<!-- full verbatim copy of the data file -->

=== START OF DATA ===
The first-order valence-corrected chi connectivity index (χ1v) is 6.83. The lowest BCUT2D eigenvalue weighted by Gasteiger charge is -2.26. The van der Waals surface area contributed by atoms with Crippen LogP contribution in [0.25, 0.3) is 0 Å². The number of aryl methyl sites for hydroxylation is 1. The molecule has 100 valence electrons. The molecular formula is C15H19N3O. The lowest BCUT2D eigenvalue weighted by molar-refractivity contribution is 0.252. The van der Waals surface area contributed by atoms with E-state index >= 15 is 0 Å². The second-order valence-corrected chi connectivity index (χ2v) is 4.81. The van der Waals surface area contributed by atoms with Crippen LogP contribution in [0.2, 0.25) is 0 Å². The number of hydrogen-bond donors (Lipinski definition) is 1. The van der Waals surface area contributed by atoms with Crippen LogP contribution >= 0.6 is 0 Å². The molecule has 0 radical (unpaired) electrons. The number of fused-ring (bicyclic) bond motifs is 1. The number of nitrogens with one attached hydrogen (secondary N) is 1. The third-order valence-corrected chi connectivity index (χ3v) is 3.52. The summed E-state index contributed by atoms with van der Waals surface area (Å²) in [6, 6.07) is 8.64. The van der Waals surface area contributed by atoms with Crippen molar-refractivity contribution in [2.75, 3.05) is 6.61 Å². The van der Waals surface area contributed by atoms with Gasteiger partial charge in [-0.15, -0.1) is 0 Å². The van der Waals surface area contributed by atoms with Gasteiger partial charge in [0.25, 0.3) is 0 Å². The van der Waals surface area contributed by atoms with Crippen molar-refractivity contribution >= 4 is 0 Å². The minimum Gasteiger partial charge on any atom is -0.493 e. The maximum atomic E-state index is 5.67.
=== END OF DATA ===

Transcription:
The first-order valence-corrected chi connectivity index (χ1v) is 6.83. The lowest BCUT2D eigenvalue weighted by Gasteiger charge is -2.26. The van der Waals surface area contributed by atoms with Crippen LogP contribution in [0.25, 0.3) is 0 Å². The number of aryl methyl sites for hydroxylation is 1. The molecule has 100 valence electrons. The molecular formula is C15H19N3O. The lowest BCUT2D eigenvalue weighted by molar-refractivity contribution is 0.252. The van der Waals surface area contributed by atoms with E-state index >= 15 is 0 Å². The second-order valence-corrected chi connectivity index (χ2v) is 4.81. The van der Waals surface area contributed by atoms with Crippen LogP contribution in [0.2, 0.25) is 0 Å². The number of hydrogen-bond donors (Lipinski definition) is 1. The van der Waals surface area contributed by atoms with Crippen LogP contribution >= 0.6 is 0 Å². The molecule has 0 radical (unpaired) electrons. The number of fused-ring (bicyclic) bond motifs is 1. The number of nitrogens with one attached hydrogen (secondary N) is 1. The third-order valence-corrected chi connectivity index (χ3v) is 3.52. The summed E-state index contributed by atoms with van der Waals surface area (Å²) in [6, 6.07) is 8.64. The van der Waals surface area contributed by atoms with Crippen molar-refractivity contribution in [2.75, 3.05) is 6.61 Å². The van der Waals surface area contributed by atoms with Gasteiger partial charge in [-0.15, -0.1) is 0 Å². The van der Waals surface area contributed by atoms with Gasteiger partial charge in [0.25, 0.3) is 0 Å². The van der Waals surface area contributed by atoms with Crippen molar-refractivity contribution >= 4 is 0 Å². The minimum Gasteiger partial charge on any atom is -0.493 e. The maximum atomic E-state index is 5.67.